Number Two in my little List of Irritations is the crabapples who accuse Bullseye of being a hotbed of elitist snobbery with no interest in the beginner or hobby user.
An obvious diss to anyone working out of a QuickFire, Bullseye has clearly lost sight of the noble masses who wouldn’t dream of making whole walls out of glass threads.
I had planned to challenge that slur by talking about our basic company philosophy – a belief that accomplished and talented artists in glass having success on the national and international level adds to the richness of the field for everyone, including beginners.
I was going to argue that public awareness of kiln-glass as a medium deserving of museum and high-end gallery attention brings value to the craft on all levels.
I thought I’d point out that most of the artists that Bullseye exhibits and promotes at its gallery have active teaching careers along with their studio work.
And stress that many of those artists share their knowledge with newcomers to the field through short-courses, lectures, and technical support of all forms from Internet bulletin boards to their participation in educational conferences.
After over forty years in the field and arguably the most distinguished career of any artist working with our glass, Klaus Moje still shows up at the most obscure ends of the earth to share what he knows with all levels of kilnformers. North Lands Creative Glass, 2005
I’d point out that Bullseye regularly captures the technical information gained from working with major artists and publishes it for the benefit of beginners and advanced makers alike. How many coming into the field today realize that Bullseye’s work with Moje in the early 1980’s led to the development of the world’s first line of Tested Compatible glass?
I’d explain that many of the methods taken for granted in this field resulted directly from Bullseye’s work with major artists.
Let your reach exceed your grasp… I’m guessing that a lot of newbies have no idea that the Vitrigraph kiln came out of a project at Bullseye in 1993 with Narcissus Quagliata and Rudi Gritsch?
Finally, I’d argue our belief that the profits made from hobby sales need to be poured back into the field at the gallery and research level in order to support the growth and longevity of the medium for everyone.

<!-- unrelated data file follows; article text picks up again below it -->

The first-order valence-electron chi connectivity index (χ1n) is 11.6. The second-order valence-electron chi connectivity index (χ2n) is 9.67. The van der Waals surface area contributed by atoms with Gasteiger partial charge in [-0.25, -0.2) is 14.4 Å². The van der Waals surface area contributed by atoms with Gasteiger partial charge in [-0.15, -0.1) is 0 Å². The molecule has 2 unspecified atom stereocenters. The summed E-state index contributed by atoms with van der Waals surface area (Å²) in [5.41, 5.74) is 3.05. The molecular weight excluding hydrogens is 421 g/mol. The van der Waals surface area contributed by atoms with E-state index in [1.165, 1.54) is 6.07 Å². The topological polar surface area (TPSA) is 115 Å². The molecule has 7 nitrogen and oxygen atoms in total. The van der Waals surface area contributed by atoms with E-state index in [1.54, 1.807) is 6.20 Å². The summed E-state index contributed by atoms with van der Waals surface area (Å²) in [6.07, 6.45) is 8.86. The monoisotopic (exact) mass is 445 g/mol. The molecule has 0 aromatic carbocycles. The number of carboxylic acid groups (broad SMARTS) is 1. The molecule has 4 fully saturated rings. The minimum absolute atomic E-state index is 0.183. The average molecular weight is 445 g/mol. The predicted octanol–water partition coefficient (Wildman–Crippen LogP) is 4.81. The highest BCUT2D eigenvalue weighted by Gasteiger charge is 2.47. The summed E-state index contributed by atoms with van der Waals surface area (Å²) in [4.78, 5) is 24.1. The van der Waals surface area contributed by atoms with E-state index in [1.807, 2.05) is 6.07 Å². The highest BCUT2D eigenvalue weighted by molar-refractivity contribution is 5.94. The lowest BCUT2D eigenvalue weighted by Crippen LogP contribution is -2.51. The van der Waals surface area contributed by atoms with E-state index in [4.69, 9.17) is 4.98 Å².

That’s how I THOUGHT I’d address this attitude of hostility that festers just below the surface of our community and periodically boils up onto an Internet bulletin board or percolates at a corner table of whispering malcontents during an otherwise pleasant glass conference.
I figured that I’d pull out my weathered little soap box and launch into the most important rant of all: the need for all of us to push ourselves out of our comfort zones; to accept the virtue of one’s reach exceeding one’s grasp…until I realized that a quotation from Robert Browning would likely just put another nail in my hoity-toity coffin.
See, I believe pretty ferociously that the problem isn’t with the so-called “elite” – whom I’ve never heard describe themselves as such – but with the insecurities that grip all of us in the face of others’ success.
Well, folks, embrace it. There will always be people who are more talented, more admired, more popular, better connected, richer, smarter, thinner … than we are.
And we just hate it, don’t we?
If not, why are we all so gleefully gaping at pictures of celebrities with bad – or no – hair trudging back into rehab clinics?
Then somewhere along this mental muddling it suddenly occurred to me that I could be missing a major commercial opportunity. There is clearly money to be made off this simple but disturbing realization.
Forget about questioning yourself. Why reflect on the psychology of your resentment when you can BUY a remedy from Bullseye’s newest product line: ELITE-AWAY. I haven’t tested this stuff out with our Research and Education department yet, but I’m guessing that our marketing manager can whip up the extra catalog pages pretty quickly when she sees the vast commercial potential of my product offering:
ThickSkin: Does the success of others leave an unsightly residue on your ego? A single sheet of ThickSkin will leave your bottomside unchapped when you get that tenth rejection letter from the New Glass Review.
GlassTact: a dose once a day and you’ll be able to say things like “You’ve got a solo at Heller? I’m thrilled for you” without gagging.
EZ-Lose: Embrace your ignorance. A software program that takes the sting out of being a fusing ignoramus. Just punch in the “Gargantuan Bubble” cycle and relax. You’ll soon be giddy with delight at having blown up an $80 sheet of dichroic. An upgrade to the program includes a set of tail-wagging schedules guaranteed to tickle your inner Beagle.
Quik-Ire: Plug in to any 110 outlet and enjoy the surge of Instant Outrage at the thought of people buying glass sheets that cost more than a 6-pack of Safeway soda.
System86: the WMD of glass class warfare. One shot and everyone making work of greater aesthetic value than a refrigerator magnet will become radioactive dust. Propels you instantly to the top of (what’s left of) the field.
But I’d better stop here. I’m clearly at risk of exposing the cutting edge of our research efforts. Yikes! We could get co-opted again by the ever-vigilant competition.
And worse yet, I’m treading dangerously close to the edge of my next bitch: Fusing for Dummies.
As always, I encourage your comments, death-threats, confessional soul-searches, admissions of elite-o-phobia (c’mon someone’s got to admit to this), and financial donations (buy some Bullseye, support a blogger)